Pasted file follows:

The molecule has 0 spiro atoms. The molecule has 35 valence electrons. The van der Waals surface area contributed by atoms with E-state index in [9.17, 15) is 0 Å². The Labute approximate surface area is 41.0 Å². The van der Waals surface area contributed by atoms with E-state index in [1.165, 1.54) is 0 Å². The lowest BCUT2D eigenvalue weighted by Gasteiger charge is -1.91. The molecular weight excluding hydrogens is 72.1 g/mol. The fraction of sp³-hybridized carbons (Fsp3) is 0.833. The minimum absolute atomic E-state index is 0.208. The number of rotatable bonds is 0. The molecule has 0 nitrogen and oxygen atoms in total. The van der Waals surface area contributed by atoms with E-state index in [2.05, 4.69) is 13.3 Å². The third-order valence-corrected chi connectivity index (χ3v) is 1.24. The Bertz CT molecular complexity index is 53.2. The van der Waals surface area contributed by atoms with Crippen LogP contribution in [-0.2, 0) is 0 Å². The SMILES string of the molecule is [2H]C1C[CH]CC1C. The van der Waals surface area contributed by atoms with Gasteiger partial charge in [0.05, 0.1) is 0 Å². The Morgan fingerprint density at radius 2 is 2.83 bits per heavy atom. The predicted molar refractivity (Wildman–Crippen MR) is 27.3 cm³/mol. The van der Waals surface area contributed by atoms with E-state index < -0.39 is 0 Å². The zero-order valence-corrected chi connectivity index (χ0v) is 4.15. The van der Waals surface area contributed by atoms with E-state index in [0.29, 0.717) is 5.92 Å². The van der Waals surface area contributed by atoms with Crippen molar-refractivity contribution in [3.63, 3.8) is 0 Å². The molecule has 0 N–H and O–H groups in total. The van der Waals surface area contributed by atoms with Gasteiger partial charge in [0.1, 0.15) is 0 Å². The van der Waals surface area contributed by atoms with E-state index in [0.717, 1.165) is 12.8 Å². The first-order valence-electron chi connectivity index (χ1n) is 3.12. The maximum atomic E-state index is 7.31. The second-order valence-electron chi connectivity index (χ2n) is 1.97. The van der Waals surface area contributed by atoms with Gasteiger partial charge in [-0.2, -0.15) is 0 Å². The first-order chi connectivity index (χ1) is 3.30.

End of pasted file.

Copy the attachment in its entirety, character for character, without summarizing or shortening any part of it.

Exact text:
The molecule has 0 spiro atoms. The molecule has 35 valence electrons. The van der Waals surface area contributed by atoms with E-state index in [9.17, 15) is 0 Å². The Labute approximate surface area is 41.0 Å². The van der Waals surface area contributed by atoms with E-state index in [1.165, 1.54) is 0 Å². The lowest BCUT2D eigenvalue weighted by Gasteiger charge is -1.91. The molecular weight excluding hydrogens is 72.1 g/mol. The fraction of sp³-hybridized carbons (Fsp3) is 0.833. The minimum absolute atomic E-state index is 0.208. The number of rotatable bonds is 0. The molecule has 0 nitrogen and oxygen atoms in total. The van der Waals surface area contributed by atoms with E-state index in [2.05, 4.69) is 13.3 Å². The third-order valence-corrected chi connectivity index (χ3v) is 1.24. The Bertz CT molecular complexity index is 53.2. The van der Waals surface area contributed by atoms with Crippen LogP contribution in [-0.2, 0) is 0 Å². The SMILES string of the molecule is [2H]C1C[CH]CC1C. The van der Waals surface area contributed by atoms with Gasteiger partial charge in [0.05, 0.1) is 0 Å². The Morgan fingerprint density at radius 2 is 2.83 bits per heavy atom. The predicted molar refractivity (Wildman–Crippen MR) is 27.3 cm³/mol. The van der Waals surface area contributed by atoms with E-state index < -0.39 is 0 Å². The zero-order valence-corrected chi connectivity index (χ0v) is 4.15. The van der Waals surface area contributed by atoms with E-state index in [0.29, 0.717) is 5.92 Å². The van der Waals surface area contributed by atoms with Crippen molar-refractivity contribution in [3.63, 3.8) is 0 Å². The molecule has 0 N–H and O–H groups in total. The van der Waals surface area contributed by atoms with Gasteiger partial charge in [0.1, 0.15) is 0 Å². The van der Waals surface area contributed by atoms with E-state index in [0.717, 1.165) is 12.8 Å². The first-order valence-electron chi connectivity index (χ1n) is 3.12. The maximum atomic E-state index is 7.31. The second-order valence-electron chi connectivity index (χ2n) is 1.97. The van der Waals surface area contributed by atoms with Gasteiger partial charge in [-0.2, -0.15) is 0 Å². The first-order chi connectivity index (χ1) is 3.30.